Defense Advanced Research Projects AgencyTagged Content List

Air Systems

Manned and unmanned aerial systems, including fixed-wing and rotary-wing aircraft and supporting technologies

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DARPA’s Tactical Technology Office (TTO) focuses on developing and demonstrating innovative system-level technologies and prototypes that incorporate new and emerging technologies, all for the purpose of preserving and significantly extending U.S. military advantages over potential adversaries. To help accomplish these goals and inform potential performers about TTO’s technical objectives, TTO held its fourth annual Proposers Day at DARPA's offices in Arlington, Va. On Wednesday and Thursday, April 20 and 21, 2016.
DARPA has awarded Phase 1 contracts for its Gremlins program, which seeks to develop innovative technologies and systems enabling aircraft to launch volleys of low-cost, reusable unmanned air systems (UASs) and safely and reliably retrieve them in mid-air. Such systems, or “gremlins,” would be deployed with a mixture of mission payloads capable of generating a variety of effects in a distributed and coordinated manner, providing U.S. forces with improved operational flexibility at a lower cost than is possible with conventional, monolithic platforms.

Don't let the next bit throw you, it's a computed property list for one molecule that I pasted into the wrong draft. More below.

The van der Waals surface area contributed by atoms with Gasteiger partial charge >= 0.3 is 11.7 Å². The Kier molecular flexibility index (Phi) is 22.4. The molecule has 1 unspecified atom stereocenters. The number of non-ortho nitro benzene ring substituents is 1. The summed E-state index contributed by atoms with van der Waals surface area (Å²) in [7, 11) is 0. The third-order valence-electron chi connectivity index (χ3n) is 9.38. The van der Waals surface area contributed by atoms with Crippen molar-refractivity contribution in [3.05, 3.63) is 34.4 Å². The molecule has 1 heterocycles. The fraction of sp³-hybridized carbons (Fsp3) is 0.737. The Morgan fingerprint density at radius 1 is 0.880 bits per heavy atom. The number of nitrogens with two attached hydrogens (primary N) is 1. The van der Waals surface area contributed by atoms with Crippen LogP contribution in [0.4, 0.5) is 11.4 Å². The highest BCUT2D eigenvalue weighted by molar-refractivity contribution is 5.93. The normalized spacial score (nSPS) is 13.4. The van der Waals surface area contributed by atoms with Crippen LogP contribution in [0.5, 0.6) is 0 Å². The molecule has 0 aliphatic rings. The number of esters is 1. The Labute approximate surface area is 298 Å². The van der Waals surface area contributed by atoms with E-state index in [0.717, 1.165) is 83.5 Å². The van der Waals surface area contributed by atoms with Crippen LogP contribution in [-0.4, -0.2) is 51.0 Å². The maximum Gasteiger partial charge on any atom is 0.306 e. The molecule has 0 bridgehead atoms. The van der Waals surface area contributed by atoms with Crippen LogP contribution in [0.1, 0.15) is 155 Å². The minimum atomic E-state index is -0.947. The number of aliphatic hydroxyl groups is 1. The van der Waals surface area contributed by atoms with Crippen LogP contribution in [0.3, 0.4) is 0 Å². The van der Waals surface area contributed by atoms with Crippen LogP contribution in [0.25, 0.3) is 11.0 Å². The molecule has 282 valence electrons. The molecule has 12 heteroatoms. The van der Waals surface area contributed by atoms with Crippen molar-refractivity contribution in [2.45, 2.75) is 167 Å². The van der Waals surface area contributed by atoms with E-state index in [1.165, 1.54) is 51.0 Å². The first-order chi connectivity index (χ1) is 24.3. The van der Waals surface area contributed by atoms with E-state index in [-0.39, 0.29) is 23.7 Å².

A research effort associated with DARPA’s Aircrew Labor In-Cockpit Automation System (ALIAS) program recently conducted the first successful flight tests of a shoebox-sized, plug-and-play system designed to enable manned and unmanned aircraft to automatically detect nearby aircraft and avoid potential mid-air collisions. An unmanned air vehicle (UAV) repeatedly used the technology demonstration system to detect and track in real time a Cessna 172G aircraft approaching from various vertical and horizontal distances.
DARPA’s Collaborative Operations in Denied Environment (CODE) program seeks to help the U.S. military’s unmanned aircraft systems (UASs) conduct dynamic, long-distance engagements of highly mobile ground and maritime targets in denied or contested electromagnetic airspace, all while reducing required communication bandwidth and cognitive burden on human supervisors.
In the decades-long quest to develop reusable aircraft that can reach hypersonic speeds—Mach 5 (approximately 3,300 miles per hour/5,300 kilometers per hour) and above—engineers have grappled with two intertwined, seemingly intractable challenges: The top speed of traditional jet-turbine engines maxes out at roughly Mach 2.5, while hypersonic engines such as scramjets cannot provide effective thrust at speeds much below Mach 3.5.
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